Veterans To Receive GI Bill Benefits Until Next Summer
One of the most popular benefits veterans receive is the GI Bill, which pays for college—or it’s supposed to, anyway. There has been concern over these veterans benefits, with the Department of Veterans Affairs (VA) not giving veterans full protections.
The coronavirus pandemic has forced veterans to take remote classes. This affects how GI benefits are paid. Students typically receive money for tuition as well as a monthly housing stipend. Those who attend in-person classes receive the full financial benefit, whereas those enrolled in online-only classes only get half of the housing stipend.
This became a frustrating situation for veterans when the coronavirus hit the United States in early 2020. Because classes switched to remote only, students lost half of their GI Bill housing stipend. This left tens of thousands of veterans worried about making rent and mortgage payments.
Veterans will not have to worry any longer. On December 15, Congress finalized plans to extend GI Bill protections through next summer. Student veterans who cannot take in-person classes will be able to receive full benefits, even if they are taking remote classes. This will affect an estimated 57,000 students.
This is great news for veterans, as being forced to give up half of a housing stipend can be a huge pay cut, to say the least. The difference between a half payout and a full payout can be as much as $2,000, which means students have to make decisions about housing and education. Payouts depend on the veteran’s location as well as their school.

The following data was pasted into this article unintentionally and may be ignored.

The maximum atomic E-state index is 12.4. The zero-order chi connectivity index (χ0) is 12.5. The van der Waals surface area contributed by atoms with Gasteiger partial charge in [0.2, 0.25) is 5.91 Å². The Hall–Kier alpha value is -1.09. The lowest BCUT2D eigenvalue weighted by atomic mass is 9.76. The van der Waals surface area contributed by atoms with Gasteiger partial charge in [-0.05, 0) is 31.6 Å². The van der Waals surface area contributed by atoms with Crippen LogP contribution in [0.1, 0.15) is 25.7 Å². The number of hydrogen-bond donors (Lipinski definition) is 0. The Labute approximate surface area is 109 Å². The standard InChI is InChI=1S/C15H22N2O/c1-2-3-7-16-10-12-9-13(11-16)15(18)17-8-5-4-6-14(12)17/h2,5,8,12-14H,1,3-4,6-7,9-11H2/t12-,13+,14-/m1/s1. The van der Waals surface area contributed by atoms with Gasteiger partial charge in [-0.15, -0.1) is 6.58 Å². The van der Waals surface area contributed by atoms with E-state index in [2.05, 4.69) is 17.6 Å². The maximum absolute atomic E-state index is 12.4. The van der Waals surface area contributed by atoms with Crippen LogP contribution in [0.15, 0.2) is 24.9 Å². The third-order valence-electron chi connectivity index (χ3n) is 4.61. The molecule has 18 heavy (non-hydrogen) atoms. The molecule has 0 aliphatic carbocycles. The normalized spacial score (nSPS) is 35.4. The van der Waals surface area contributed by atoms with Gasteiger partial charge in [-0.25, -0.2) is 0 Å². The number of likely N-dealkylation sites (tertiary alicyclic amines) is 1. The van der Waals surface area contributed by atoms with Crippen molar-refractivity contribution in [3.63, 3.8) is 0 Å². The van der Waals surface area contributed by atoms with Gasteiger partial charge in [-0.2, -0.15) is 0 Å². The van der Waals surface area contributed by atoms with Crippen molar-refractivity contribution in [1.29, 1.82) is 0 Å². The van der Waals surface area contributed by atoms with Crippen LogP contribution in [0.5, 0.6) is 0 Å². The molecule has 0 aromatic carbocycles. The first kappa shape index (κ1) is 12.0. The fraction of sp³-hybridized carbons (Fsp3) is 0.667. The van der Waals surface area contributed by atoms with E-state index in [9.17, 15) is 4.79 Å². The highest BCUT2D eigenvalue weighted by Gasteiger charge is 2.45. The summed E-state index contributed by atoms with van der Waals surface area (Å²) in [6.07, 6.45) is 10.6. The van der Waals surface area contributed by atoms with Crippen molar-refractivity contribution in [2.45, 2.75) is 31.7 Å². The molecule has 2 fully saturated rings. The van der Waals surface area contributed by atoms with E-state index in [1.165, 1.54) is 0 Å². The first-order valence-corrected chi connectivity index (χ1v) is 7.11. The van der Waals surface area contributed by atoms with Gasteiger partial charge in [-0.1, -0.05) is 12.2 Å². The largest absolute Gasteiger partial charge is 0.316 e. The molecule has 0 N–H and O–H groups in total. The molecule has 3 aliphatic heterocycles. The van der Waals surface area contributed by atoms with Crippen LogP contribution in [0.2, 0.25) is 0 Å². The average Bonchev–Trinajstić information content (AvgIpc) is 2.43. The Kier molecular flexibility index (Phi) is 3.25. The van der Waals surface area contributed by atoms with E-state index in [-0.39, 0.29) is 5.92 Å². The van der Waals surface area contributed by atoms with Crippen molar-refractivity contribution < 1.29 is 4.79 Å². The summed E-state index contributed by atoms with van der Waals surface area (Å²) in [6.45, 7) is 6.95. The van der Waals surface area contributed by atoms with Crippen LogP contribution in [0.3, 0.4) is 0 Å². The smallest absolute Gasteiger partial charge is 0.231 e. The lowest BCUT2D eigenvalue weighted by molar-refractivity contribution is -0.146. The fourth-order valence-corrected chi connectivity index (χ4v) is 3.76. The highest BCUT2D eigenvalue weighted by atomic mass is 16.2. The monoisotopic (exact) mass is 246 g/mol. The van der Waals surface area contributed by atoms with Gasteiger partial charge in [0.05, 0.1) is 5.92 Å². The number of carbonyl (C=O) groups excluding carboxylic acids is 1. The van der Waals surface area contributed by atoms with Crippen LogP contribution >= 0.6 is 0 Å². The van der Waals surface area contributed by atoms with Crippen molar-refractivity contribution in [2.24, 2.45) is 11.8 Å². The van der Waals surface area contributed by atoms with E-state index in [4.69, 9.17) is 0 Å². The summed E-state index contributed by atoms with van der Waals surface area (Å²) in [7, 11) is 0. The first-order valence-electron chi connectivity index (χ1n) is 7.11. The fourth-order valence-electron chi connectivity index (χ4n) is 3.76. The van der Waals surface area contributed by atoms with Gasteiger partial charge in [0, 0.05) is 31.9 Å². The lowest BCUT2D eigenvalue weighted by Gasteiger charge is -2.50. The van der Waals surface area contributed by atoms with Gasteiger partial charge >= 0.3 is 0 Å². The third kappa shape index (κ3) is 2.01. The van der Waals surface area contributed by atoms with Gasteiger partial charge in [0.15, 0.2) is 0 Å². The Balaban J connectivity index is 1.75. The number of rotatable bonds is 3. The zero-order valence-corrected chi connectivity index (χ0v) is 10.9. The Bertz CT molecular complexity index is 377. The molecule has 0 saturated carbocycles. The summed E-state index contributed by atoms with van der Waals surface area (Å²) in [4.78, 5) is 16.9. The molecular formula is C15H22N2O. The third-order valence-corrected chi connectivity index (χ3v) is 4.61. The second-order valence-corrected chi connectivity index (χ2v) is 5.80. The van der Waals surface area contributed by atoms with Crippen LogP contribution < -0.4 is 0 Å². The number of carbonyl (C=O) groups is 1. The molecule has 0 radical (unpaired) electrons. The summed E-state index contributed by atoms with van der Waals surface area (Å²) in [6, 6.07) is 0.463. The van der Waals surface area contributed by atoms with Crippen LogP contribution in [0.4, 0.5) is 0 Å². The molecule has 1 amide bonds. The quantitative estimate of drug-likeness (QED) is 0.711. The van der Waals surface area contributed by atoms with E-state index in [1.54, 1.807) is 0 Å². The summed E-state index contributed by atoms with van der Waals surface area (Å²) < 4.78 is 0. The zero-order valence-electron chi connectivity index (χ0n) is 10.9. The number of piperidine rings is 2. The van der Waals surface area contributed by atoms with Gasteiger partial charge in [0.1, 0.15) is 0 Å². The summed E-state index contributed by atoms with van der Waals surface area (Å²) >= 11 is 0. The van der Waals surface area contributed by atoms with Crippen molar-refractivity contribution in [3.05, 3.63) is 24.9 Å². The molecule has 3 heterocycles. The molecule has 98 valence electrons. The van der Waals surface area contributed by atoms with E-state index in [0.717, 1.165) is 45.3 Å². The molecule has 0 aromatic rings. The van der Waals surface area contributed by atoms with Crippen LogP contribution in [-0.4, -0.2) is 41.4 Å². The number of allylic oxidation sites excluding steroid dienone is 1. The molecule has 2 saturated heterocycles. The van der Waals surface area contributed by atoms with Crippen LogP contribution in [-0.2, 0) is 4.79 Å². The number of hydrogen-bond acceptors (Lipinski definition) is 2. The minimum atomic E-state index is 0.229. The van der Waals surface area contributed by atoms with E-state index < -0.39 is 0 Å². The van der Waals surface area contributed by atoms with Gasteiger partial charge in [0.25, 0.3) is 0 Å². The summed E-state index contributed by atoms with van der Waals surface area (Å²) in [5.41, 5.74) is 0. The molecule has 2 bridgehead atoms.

While some schools have gone back to offering in-person classes, not all have. The decision to remain remote may lie with the students, the schools, or state or local regulations that limit class attendance.
Congress granted VA leaders the authority to continue paying out the full housing stipends for remote students. That was set to expire on December 21, but approval from the Senate has pushed that date back to summer 2022, as COVID-19 is still rampant in many areas and not going away anytime soon.
Many veterans are continuing to take classes online and they need the full benefits the GI Bill offers so they can continue their studies. The VA is focused on keeping veterans housed and educated, so extending the bill and allowing students to keep their full benefits is in everyone’s best interests. Veterans should not have to choose or face uncertainty.
However, many veterans were in fact facing uncertainty, as the bill took a long time to finalize. Even though the measure was not controversial, there were other laws that took priority over the last few months, causing stress to veterans. President Joe Biden is expected to approve the measure and sign it into law soon.
Learn More About Veterans Benefits
Veterans should be able to receive their full benefits in times of economic distress, such as a pandemic. Veterans should not be forced to pick and choose.
Need help understanding your veterans benefits? White Plains veterans disability benefits lawyer Michael Lawrence Varon can help. To schedule a free consultation, call our office at 914-294-2145 or fill out the online form.